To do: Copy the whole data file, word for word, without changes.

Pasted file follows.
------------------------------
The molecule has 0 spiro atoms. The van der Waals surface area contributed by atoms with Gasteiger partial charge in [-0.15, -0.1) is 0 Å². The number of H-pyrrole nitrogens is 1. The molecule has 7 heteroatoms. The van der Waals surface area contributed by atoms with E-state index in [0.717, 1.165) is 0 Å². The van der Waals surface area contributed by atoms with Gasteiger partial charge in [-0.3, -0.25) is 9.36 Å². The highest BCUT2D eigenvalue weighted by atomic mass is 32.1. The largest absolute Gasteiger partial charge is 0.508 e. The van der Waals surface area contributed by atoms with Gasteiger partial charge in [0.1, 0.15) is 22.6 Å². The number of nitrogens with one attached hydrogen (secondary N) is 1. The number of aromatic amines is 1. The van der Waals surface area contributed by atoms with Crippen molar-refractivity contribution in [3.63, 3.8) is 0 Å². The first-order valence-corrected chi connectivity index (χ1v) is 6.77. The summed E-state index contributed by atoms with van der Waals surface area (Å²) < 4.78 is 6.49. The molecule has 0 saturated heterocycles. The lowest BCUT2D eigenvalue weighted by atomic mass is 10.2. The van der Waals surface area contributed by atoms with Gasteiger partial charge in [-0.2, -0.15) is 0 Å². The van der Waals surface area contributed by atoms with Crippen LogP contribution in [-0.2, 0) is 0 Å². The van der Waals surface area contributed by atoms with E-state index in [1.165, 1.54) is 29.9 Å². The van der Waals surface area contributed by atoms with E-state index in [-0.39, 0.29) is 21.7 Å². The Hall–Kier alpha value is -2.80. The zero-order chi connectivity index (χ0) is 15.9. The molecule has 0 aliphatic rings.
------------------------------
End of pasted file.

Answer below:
The molecule has 0 spiro atoms. The van der Waals surface area contributed by atoms with Gasteiger partial charge in [-0.15, -0.1) is 0 Å². The number of H-pyrrole nitrogens is 1. The molecule has 7 heteroatoms. The van der Waals surface area contributed by atoms with E-state index in [0.717, 1.165) is 0 Å². The van der Waals surface area contributed by atoms with Gasteiger partial charge in [-0.3, -0.25) is 9.36 Å². The highest BCUT2D eigenvalue weighted by atomic mass is 32.1. The largest absolute Gasteiger partial charge is 0.508 e. The van der Waals surface area contributed by atoms with Gasteiger partial charge in [0.1, 0.15) is 22.6 Å². The number of nitrogens with one attached hydrogen (secondary N) is 1. The number of aromatic amines is 1. The van der Waals surface area contributed by atoms with Crippen molar-refractivity contribution in [3.63, 3.8) is 0 Å². The first-order valence-corrected chi connectivity index (χ1v) is 6.77. The summed E-state index contributed by atoms with van der Waals surface area (Å²) < 4.78 is 6.49. The molecule has 0 saturated heterocycles. The lowest BCUT2D eigenvalue weighted by atomic mass is 10.2. The van der Waals surface area contributed by atoms with Gasteiger partial charge in [-0.2, -0.15) is 0 Å². The van der Waals surface area contributed by atoms with Crippen LogP contribution in [-0.2, 0) is 0 Å². The van der Waals surface area contributed by atoms with E-state index in [1.165, 1.54) is 29.9 Å². The van der Waals surface area contributed by atoms with E-state index in [-0.39, 0.29) is 21.7 Å². The Hall–Kier alpha value is -2.80. The zero-order chi connectivity index (χ0) is 15.9. The molecule has 0 aliphatic rings.